However, in my opinion, the game designers missed the opportunity to include traditional dice aspects that would’ve made it a more challenging game. If we were faced with the roll of a die determining our fates, we’d find it more difficult to accomplish the tasks we’d set for ourselves.
The storytelling was left mostly to the players. Luckily, these players had quite imaginative minds that allowed for intrigue and mystery to surround us at every turn.
The Third Tomb: GM Chloe & the Goat Cult
By Victoria Ashley Childers Lopez
On Sunday the 5th, 16 of us gathered for a session on the tabletop role-playing game titled “The Skeletons.” This RPG experience was very unique and had players working together to create a map, slowly develop their characters, and used only a D6 and D4 to determine amounts of time passed, the type of enemies, and effects characters suffered in game. How the enemies and playable characters fought, as well as who was to be affected by lost items or physical ailments was determined by the players themselves, making it both easy for players new to TTRPG to join as well as making every group’s experience very different.
Character creation started with a template where each player could pick one of many skeleton types with some brief descriptions that the player chose how to elaborate on. The blank template also provided a visual base of the skeletons, where we drew little details such as clothes, accessories, and weapons. Each template also gave a single starting prompt, a description of what each player should draw on the map, be it decaying walls or patterns on the floors and walls.Each group was supplied with a white board and markers where these maps were drawn, and at the end of our sessions we all enjoyed walking around to see other groups maps.
Our own group created a story that was a mix of both dark and silly. Basing the story and map shape around goat motifs, many of our characters played the role of religious fanatics or those persecuted by the goat church. By the end of the game all of us had created a relationship with another character, either past or present, tying the story together before all our characters reached a helpless end. The game time when moving at a leisurely pace ran around 4-5 hours and was easily completed in a single setting even with breaks in the middle. It’s a game I’d love to play again and would easily recommend to TTRPG players experienced and new.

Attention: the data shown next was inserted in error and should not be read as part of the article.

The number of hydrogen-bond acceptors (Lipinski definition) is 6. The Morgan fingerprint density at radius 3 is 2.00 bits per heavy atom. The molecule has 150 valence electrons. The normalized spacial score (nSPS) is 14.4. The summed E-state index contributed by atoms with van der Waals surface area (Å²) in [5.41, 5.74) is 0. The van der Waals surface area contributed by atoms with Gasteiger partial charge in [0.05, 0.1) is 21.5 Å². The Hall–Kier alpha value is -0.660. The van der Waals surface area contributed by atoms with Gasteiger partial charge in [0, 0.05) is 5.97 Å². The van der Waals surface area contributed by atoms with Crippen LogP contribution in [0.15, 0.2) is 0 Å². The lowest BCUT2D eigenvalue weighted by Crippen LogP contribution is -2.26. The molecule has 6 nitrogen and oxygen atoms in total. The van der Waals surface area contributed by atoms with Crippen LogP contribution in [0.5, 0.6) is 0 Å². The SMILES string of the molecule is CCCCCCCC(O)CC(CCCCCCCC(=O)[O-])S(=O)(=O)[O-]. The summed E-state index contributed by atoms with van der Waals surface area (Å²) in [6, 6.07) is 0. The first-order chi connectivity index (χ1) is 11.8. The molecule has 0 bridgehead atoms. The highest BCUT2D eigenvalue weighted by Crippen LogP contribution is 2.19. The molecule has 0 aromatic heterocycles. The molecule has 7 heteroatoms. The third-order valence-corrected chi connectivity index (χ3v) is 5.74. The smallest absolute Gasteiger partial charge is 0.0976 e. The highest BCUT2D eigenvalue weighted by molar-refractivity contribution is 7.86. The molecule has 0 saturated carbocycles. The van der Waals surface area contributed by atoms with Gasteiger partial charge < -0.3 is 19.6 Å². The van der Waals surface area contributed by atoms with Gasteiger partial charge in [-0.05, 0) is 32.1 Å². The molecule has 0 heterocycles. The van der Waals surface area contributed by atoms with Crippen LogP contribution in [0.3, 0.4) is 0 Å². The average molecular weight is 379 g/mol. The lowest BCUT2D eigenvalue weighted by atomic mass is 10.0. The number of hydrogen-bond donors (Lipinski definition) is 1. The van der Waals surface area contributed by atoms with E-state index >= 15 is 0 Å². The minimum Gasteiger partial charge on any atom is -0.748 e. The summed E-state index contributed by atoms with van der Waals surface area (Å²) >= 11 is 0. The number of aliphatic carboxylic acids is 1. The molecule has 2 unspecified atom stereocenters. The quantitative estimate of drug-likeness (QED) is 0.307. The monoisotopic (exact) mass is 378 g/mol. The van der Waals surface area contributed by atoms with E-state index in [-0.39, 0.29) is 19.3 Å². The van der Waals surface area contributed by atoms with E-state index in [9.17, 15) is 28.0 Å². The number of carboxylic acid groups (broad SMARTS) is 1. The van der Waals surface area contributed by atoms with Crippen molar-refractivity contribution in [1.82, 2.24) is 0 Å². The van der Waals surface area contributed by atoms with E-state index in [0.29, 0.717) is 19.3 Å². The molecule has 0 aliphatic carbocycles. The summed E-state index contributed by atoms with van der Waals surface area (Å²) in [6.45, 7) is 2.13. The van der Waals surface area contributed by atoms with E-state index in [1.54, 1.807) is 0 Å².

The Fourth Tomb: GM Andrew & the Queen’s Beloveds
By Le Lin
In our group of the Skeletons game, we were 4 skeletons guarding the tomb of a queen and her 7 children. The queen, back when she reigned, used this spacious underground palace as a performance hall for the high arts. But, after she passed, the hall ran out of business, and it was converted into a strip club by her sons. There are many rooms in this club: a red carpet, the main performance hall with a pole and bar, the dressing room, a pool, several private bedrooms, 2 dungeons, and a church (in case you need it). Many centuries later, the club remains intact and so do the graves of her highness’s family and their treasures.
As the game progressed and challenges arose, our skeletons’ backstory became more developed. We played as the kind cuckold husband of the queen, the queen’s affair, the illegitimate son of the queen’s affair, and their butler pet peacock. Each one of us has an area to guard: the cuckold king guarded the red carpet entrance, the illegitimate son guarded the main stage, the queen’s affair guarded the dressing room, and the peacock became a decoration behind the bar.
Many funny encounters took place. We battled infesting rats, a huge pregnant spider, the nature spirit Karen, an asylum-seeking family that consisted of a mother and her 7 children (a coincidence you may ask?), mercenaries, loan shark debt collectors, and the final boss and his henchmen. We fought with swords, whips, fire, poison, drugs, and magic gogo boots. My personal favorite is all the coercion we used on these visitors – handing them molded welcome towels, cocktails laced with aphrodisiacs, and invitations to use the pool only to have the pool cover close in on them.
This whole family skeletal drama was very fun to play, and it was definitely exciting to play as things evolved and backstories got developed. It was a great way to get JETs together for a low stress afternoon, and hopefully more one shots like this will happen in the future.